According to authorities, Hansmeier and Steele, both University of Minnesota Law School alumni, raked in approximately $6 million in settlements between 2010 and 2013 from defendants whom they accused of illegally downloading copyright-protected porn movies.

Many of those lawsuits were ultimately deemed fraudulent because Steele and Hansmeier concealed their ownership stake in the movies, some of which, it turned out, they produced themselves. More deviously, they laid a trap by uploading the movies to illicit peer-to-peer file sharing websites – a practice referred to as “honeypotting” or “seeding.”

Using special tracking software to identify the internet addresses of the alleged infringers, they would then ask judges to issue subpoenas to internet service providers so they could obtain the identity of the subscribers.  Faced with the prospect of expensive litigation and public embarrassment, many subscribers opted to settle on the cheap, typically for sums between $2,500 and $4,000.

While the sham lawsuits were lucrative, Ericksen said “the dollar amount doesn’t really capture the problem.” She said was focused on “what happens when a lawyer acts like a wrecking ball to the trust and confidence people have in the administration of justice.”

Ericksen noted that Hansmeier had exploited uncertain and evolving areas of the laws that govern computers and privacy.

“By lying to courts and submitting false documentation, you influence the way the American justice system handles these very important, cutting edge issues,” she said.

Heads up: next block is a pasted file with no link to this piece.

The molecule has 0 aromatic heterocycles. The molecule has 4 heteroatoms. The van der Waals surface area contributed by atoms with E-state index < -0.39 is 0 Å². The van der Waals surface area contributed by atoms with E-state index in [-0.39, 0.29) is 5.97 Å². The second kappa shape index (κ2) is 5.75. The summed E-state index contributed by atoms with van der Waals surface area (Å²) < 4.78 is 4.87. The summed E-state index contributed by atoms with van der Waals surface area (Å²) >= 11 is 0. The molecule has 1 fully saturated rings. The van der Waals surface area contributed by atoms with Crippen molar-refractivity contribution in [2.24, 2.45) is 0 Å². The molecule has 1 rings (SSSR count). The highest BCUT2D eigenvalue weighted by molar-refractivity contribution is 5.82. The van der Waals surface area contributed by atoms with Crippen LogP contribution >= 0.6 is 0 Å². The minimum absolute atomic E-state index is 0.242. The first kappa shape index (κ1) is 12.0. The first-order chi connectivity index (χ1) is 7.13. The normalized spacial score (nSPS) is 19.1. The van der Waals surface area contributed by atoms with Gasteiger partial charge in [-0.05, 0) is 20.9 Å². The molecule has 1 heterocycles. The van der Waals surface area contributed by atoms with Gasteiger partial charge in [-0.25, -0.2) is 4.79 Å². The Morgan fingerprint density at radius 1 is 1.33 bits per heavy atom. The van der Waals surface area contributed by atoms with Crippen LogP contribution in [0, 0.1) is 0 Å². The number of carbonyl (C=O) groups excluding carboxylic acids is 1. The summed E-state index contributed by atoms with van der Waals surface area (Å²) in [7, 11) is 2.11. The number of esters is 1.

The sentence came more than six years after a federal judge in California, Otis Wright, first referred Hansmeier and Steele to federal authorities for criminal prosecution.

In a memorable characterization of the duo’s business model, Wright wrote that Hansmeier and Steele had “discovered the nexus of antiquated copyright laws, paralyzing social stigma and unaffordable defense costs.”
In his remarks to the court, Hansmeier, who earlier pleaded guilty to one count of conspiracy to commit mail fraud and one count of conspiracy to commit money laundering, was brief. He did not offer an explicit apology for his conduct.

“Your honor, all I would say is that I’m looking forward to putting this whole mess behind me,” he said.

Ericksen denied a motion to permit Hansmeier to remain free while he appeals the legal basis for his conviction – a right he preserved as a condition of his guilty plea.

However, the judge agreed to recommend to the Bureau of Prisons that Hansmeier be allowed to serve his sentence in Minnesota so he can be near his wife, attorney Paidraigin Browne, and their two young children. The judge said she would also suggest that Hansmeier receive drug treatment while in prison.

With no objections from prosecutors, Ericksen gave Hansmeier until July 9 to get his affairs in order and begin serving his sentence.

“You aren’t going to run away, are you?” the judge asked.

“No,” Hansmeier responded flatly.

The case against Hansmeier was prosecuted by Langner, Assistant U.S. Attorney David J. MacLaughlin of the District of Minnesota, and Senior Trial Counsel Brian Levine of the Criminal Division’s Computer Crime and Intellectual Property Section.